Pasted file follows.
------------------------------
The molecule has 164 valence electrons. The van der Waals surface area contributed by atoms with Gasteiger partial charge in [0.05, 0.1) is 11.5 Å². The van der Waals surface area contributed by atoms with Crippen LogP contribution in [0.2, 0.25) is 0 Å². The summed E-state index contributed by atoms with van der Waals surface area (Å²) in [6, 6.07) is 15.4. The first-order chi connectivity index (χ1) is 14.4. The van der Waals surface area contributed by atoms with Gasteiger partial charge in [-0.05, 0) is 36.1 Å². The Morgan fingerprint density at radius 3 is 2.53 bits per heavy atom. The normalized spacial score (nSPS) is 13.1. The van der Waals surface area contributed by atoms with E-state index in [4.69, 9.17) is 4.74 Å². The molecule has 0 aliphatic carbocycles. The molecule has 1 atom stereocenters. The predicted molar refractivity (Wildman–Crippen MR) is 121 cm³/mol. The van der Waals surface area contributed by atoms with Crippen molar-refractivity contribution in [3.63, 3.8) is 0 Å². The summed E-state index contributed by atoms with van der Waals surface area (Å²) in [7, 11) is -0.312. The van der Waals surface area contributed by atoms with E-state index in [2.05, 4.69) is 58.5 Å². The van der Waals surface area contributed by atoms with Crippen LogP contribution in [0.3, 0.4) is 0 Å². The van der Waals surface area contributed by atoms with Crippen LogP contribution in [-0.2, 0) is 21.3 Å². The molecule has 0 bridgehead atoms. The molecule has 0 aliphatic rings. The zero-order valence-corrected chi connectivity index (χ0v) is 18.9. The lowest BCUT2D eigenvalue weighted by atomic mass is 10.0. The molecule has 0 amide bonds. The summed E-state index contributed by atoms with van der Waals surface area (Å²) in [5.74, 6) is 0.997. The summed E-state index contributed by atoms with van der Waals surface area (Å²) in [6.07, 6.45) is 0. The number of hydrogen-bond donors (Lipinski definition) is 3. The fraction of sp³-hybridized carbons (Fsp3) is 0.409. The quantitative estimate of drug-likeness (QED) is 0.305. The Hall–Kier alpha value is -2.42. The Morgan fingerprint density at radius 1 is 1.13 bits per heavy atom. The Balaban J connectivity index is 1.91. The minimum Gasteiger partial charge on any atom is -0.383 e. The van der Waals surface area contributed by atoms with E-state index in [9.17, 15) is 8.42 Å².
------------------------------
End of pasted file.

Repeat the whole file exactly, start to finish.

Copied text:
The molecule has 164 valence electrons. The van der Waals surface area contributed by atoms with Gasteiger partial charge in [0.05, 0.1) is 11.5 Å². The van der Waals surface area contributed by atoms with Crippen LogP contribution in [0.2, 0.25) is 0 Å². The summed E-state index contributed by atoms with van der Waals surface area (Å²) in [6, 6.07) is 15.4. The first-order chi connectivity index (χ1) is 14.4. The van der Waals surface area contributed by atoms with Gasteiger partial charge in [-0.05, 0) is 36.1 Å². The Morgan fingerprint density at radius 3 is 2.53 bits per heavy atom. The normalized spacial score (nSPS) is 13.1. The van der Waals surface area contributed by atoms with E-state index in [4.69, 9.17) is 4.74 Å². The molecule has 0 aliphatic carbocycles. The molecule has 1 atom stereocenters. The predicted molar refractivity (Wildman–Crippen MR) is 121 cm³/mol. The van der Waals surface area contributed by atoms with Crippen molar-refractivity contribution in [3.63, 3.8) is 0 Å². The summed E-state index contributed by atoms with van der Waals surface area (Å²) in [7, 11) is -0.312. The van der Waals surface area contributed by atoms with E-state index in [2.05, 4.69) is 58.5 Å². The van der Waals surface area contributed by atoms with Crippen LogP contribution in [0.3, 0.4) is 0 Å². The van der Waals surface area contributed by atoms with Crippen LogP contribution in [-0.2, 0) is 21.3 Å². The molecule has 0 bridgehead atoms. The molecule has 0 aliphatic rings. The zero-order valence-corrected chi connectivity index (χ0v) is 18.9. The lowest BCUT2D eigenvalue weighted by atomic mass is 10.0. The molecule has 0 amide bonds. The summed E-state index contributed by atoms with van der Waals surface area (Å²) in [5.74, 6) is 0.997. The summed E-state index contributed by atoms with van der Waals surface area (Å²) in [6.07, 6.45) is 0. The number of hydrogen-bond donors (Lipinski definition) is 3. The fraction of sp³-hybridized carbons (Fsp3) is 0.409. The quantitative estimate of drug-likeness (QED) is 0.305. The Hall–Kier alpha value is -2.42. The Morgan fingerprint density at radius 1 is 1.13 bits per heavy atom. The Balaban J connectivity index is 1.91. The minimum Gasteiger partial charge on any atom is -0.383 e. The van der Waals surface area contributed by atoms with E-state index in [9.17, 15) is 8.42 Å².